He tells us that in order to make schools more “happy places” there will be “early college credit.” This writer taught in one community college where they had “early college credit.” High school students would take classes while in high school and would graduate from community college and high school at the same time. I did not see a classroom full of happy students, but instead, a class of sloppily dressed, careless, and nonchalant students whose attitudes suggested that they were doing the teacher or the college a favor being there. Furthermore, I was not allowed to give any grade lower than C+ and could only give one or possibly two of them. In another school where I taught in the 1990s there was also a commitment to getting students into good jobs — to the extent that one of the teachers did not teach at all but spent all her time in a “research room” where students could hang out doing nothing or else getting help from her in filling out job applications.
Banks’ Pillar #2 is about “reimagining learning.” Here he talks about “schools that are shining,” “state of the art knowledge sharing,” and incentivizing schools “to share their best practices.” Pillar #2 is thus one platitude after another.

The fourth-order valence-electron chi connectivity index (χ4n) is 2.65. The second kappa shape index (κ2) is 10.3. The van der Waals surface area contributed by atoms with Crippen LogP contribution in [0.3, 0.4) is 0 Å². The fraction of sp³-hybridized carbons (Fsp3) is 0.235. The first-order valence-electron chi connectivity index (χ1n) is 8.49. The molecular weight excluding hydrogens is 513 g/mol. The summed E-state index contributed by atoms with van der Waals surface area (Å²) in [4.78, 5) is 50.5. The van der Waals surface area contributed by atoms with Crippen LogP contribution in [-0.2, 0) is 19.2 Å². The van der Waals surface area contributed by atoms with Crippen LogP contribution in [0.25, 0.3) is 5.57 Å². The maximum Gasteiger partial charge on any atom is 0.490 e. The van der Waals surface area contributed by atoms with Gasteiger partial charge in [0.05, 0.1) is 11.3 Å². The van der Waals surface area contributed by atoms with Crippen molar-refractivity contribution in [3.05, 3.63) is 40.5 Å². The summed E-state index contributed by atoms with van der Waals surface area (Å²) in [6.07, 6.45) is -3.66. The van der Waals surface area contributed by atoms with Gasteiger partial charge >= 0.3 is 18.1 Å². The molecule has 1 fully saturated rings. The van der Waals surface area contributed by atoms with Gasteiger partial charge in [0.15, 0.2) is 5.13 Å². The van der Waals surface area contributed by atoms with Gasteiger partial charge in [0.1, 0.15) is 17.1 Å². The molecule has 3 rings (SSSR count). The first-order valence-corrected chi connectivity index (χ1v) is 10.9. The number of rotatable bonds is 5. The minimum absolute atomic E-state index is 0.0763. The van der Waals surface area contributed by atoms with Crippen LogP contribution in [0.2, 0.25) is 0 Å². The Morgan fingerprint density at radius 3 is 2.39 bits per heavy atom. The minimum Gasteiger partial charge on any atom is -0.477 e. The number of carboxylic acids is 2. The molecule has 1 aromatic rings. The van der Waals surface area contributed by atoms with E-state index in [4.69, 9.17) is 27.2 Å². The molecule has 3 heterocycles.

Pillar #3 for Banks is “prioritizing wellness.” He mentions “school safety, mental health, attendance, and enrichment.” This jibes with an objective view of many schools – especially high schools or academy schools — school safety officers are everywhere, metal detectors are checking for weapons, and acting out by disturbed kids and teens is commonplace. At one point in NYC, I told a second grader that he is not allowed to stand on a table and he yelled, “I can stand anywhere I want.” “Enrichment” at one NYC junior high where I substituted consisted of confiscating chains and metal clubs from a class of 5th graders. When the armful of confiscated weaponry was brought to the principal’s office, he said he could do nothing unless he had the names of the students from whom they were taken. However, the students would not give me their names. The principal had me leave the weaponry on top of his file cabinet! Lastly, in high schools in NYC, school safety officers have peace officer status, and while they are unarmed, they carry handcuffs and are allowed to arrest recalcitrant students.